One of the things I enjoy most about being a SAHM is the time I get to spend talking to my children.

In the car, over a meal, at bedtime or bath time, the things you hear – and learn – are just priceless, and each conversation reminds me what I gave up my career for.

Like for instance, today, Raeven used the word ‘exhilirated’ for the first time. That is, I think, her first four-syllable word. Oh no, the second. ‘Sanitizer’ is her first. Yes, Mommy has a bit of the OCD when it comes to clean hands.

Anyway, so we’re on our way to her first swim lesson (a little recap at her blog) when suddenly, she asked, “Mommy, how did you feel when you went for your first swim lesson?”

“Mommy was older than you when I learnt to swim. But Mommy loved the water. I was very excited,” I answered, trying to psych her up for what I was expecting to be quite a touch-and-go situation.

It was true. I still remember my swimming instructor, a tall, thin man by the name of Mr Oon, at the ACS Boys School swimming pool. I was seven when I performed for him, rather noisily, my version of the freestyle.

“Oh…well, I’m exhilirated,” she replied.

I stifled a smile. The fact that my daughter copies the words we use is not a new thing, although I cannot recall when the last time was that I used such a fanciful word. To think she caught, and retained, such a word! She is an amazing child.

“Oh? Are you?”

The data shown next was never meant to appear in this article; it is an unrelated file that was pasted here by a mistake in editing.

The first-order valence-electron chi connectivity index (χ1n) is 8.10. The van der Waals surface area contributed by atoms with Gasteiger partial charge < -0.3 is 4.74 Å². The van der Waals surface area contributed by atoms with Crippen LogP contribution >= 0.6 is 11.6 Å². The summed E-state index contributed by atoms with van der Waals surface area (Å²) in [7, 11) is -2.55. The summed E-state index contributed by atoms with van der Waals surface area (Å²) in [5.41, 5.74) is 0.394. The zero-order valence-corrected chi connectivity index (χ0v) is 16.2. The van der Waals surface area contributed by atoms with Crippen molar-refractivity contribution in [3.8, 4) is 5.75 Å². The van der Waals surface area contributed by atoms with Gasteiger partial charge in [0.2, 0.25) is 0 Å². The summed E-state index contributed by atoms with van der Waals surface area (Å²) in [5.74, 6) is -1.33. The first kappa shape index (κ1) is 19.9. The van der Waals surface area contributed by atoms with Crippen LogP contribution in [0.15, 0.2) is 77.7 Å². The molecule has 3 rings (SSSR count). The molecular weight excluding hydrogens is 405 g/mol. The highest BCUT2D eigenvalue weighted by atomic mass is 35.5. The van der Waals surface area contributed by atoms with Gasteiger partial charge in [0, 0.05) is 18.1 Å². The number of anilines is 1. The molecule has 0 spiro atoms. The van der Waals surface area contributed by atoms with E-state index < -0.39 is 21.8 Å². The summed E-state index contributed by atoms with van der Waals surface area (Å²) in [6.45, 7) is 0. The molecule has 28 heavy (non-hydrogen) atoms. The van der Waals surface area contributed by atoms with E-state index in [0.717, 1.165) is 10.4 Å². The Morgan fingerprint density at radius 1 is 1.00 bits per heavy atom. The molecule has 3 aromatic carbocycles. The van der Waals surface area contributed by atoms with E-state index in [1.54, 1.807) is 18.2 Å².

“Yea.”

I grinned surreptitiously into the mirror, where my daughter sat all rigged up in her brand new swim cap and goggles, looking all serious and nervous.

“Mommy?” she asked a second later.

“What does it mean, exhilirated?””

My smile widened.

“It means you’re both excited and happy at the same time,” I offered.

“So you were happy and excited at the same time when you first learnt swimming?”

“Yes, Mommy loved the water very much,” I spewed more pro-swimming propoganda.

“Well, I’m also a bit nervous,” she added, smiling shyly, as though admitting to having taken a second helping of cake.

“Mommy will be there the whole time, and your teacher, so don’t worry,” I assured her, knowing that these words won’t mean a thing when she saw the size of the pool and the depth of the water.

At that, my five-year-old daughter nodded silently and looked out the window, contemplating her fate.

“Are you still exhilirated tho, baby?” I tested.

“Yea. And nervous too.”

“Okay.”

“Mommy?”

“Yes baby?”

“Thanks for my new goggles!” she grinned, peering at me, her eyes pinched tight within the colourful fibreglass ovals – the source of her exhiliration.

That’s Rae for you. Nothing’s too scary as long as you look good.